Japan’s military fortunes had turned for the worse by 1944, when U.S. forces launched an amphibious invasion of Saipan Island in the Marianas. A biological warfare detachment preemptively detached there was overrun before it could deploy its weapons. Separately, a Japanese submarine was dispatched to the island of Truk with twenty biowarfare specialists onboard, including two medical officers and deadly pathogens. However, it was sunk on route by another American submarine, allegedly the USS Swordfish. During the bloody battle of Iwo Jima, Unit 731 even planned to deploy bioweapons via two German-made gliders, according to Japanese pilot Shoichi Matsumoto. However, the two gliders broke down in flight while being transferred from Japan to Unit 731’s base in China.

As the specter of total defeat loomed ever larger over the Japanese military, Ishii conceived Operation PX in December of 1944 as a last-ditch suicide mission on the continental United States. The target: San Diego, California. The delivery mechanism would be new I-400 class of submarine aircraft carriers nearing completion—the largest type of submarine to enter service during World War II. These massive vessels measured well over a football field in length at 122 meters, displaced 6,670 tons, and carried a 140-millimeter gun and three Aichi M6A Seiran floatplanes. These could be stowed in the sub’s hangar thanks to their folding wings and removable floats.

By using similar methods to the plague attack in China on a more densely populated urban area, it was hoped that plague-flea bombs would start an epidemic that would kill tens of thousands of Californians. Furthermore, commando teams aboard the submarines would land on U.S. soil and further disseminate cholera and plague.

The attack, codenamed Operation Cherry Blossoms at Night at Ishii’s insistence, was scheduled for September 22, 1945—five weeks after the Japanese surrender on August 15. While some sources characterize the war’s ending as aborting the attack, others state the bioweapon bombing was cancelled considerably earlier in March of 1945 by Gen Yoshijiro Umezu, who recognized how useless it would be. Even in the “best case” that the plague caused thousands of casualties and a degree of economic disruption in the United States, it would have been delusional to believe it could reverse Japan’s calamitous situation on the battlefields of the western Pacific. However, an account by flight instructor Toshimi Mizobuchi implies that personnel were being assembled as late as July to carry out the attack.

In any event, the Japanese Navy appears to have had different plans for the I-400 submarines, initially intending to use them to deliver a devastating strike on the Panama Canal. The Seiran pilots spent time in June practicing attack runs on simulated canal locks when the mission was scrapped, and another scheme was hatched to launch surprise attacks on U.S. forces assembling at the Ulithi Atoll, with the M6As illegally disguised with U.S. markings. The two operational submarines, I-400 and I-401, were at sea heading for Ulithi when they received word of the Japanese surrender, and promptly catapulted or shoved their planes into the sea.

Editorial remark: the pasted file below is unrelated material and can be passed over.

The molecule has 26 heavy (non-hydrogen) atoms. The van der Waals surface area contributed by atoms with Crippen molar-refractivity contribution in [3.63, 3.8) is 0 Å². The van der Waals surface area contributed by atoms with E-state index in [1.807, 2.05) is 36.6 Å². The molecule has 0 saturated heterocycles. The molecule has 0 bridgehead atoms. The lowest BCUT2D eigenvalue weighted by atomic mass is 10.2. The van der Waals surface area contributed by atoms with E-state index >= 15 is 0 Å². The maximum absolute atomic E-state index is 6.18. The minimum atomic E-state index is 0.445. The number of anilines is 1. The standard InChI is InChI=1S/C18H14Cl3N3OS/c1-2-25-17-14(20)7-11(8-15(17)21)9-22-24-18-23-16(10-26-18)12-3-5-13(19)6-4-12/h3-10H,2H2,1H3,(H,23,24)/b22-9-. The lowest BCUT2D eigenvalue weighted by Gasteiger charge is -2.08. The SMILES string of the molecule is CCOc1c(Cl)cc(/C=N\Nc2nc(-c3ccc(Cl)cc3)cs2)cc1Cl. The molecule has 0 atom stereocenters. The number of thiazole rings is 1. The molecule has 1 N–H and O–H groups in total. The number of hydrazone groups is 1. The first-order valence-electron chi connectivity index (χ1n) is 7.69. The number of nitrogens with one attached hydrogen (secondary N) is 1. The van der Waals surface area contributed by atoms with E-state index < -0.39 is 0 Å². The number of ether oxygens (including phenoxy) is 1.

Following the Japanese surrender, Ishii cut a deal with the U.S. military: he would hand over all the research data from his atrocious experiments on live human subjects in exchange for immunity from war-crimes prosecution for him and his scientists—an arrangement not dissimilar to that struck with many scientists in Nazi Germany. The chief of the U.S. bioweapons program deemed the research “absolutely invaluable” because its findings could not have been obtained in the United States “due to scruples attached to experiments on humans.” Years later, there were even rumors that Ishii had traveled to Maryland to work with the U.S. bioweapons program at Fort Detrick.

The Soviet Union was not as lenient towards twelve members of Unit 731 it captured in Manchuria, finding them guilty of war crimes in the Khabarovsk trials in 1949—though the confessions by the accused were dismissed for decades as Cold War propaganda in the West. In any case, the Soviet Union also scooped up all the documentation it could find in the Pingfang facility, and used it to build its own bioweapons complex in Sverdlovsk, Russia (now Yekaterinburg). Focused on the production of anthrax, the Sverdlovsk facility experienced a deadly leak in 1979 that killed dozens.

Plans to employ bioweapons cannot help but seem especially short-sighted given the indiscriminate and unpredictable nature of diseases. If the attack at Bataan had been carried out, for example, soon-to-be victorious Japanese troops would likely have fallen victim to their own plague. Just as air raids broadly targeting the civilian populations generally proved both cruel and of little military effectiveness during World War II, biological weapons were mostly “useful” for killing civilians. And if a bioweapon ever had proven successful in triggering a pandemic, such an outcome could have proven disastrous for both sides of the conflict.

Sébastien Roblin holds a master’s degree in conflict resolution from Georgetown University and served as a university instructor for the Peace Corps in China. He has also worked in education, editing and refugee resettlement in France and the United States. He currently writes on security and military history for War Is Boring.

This first appeared last July.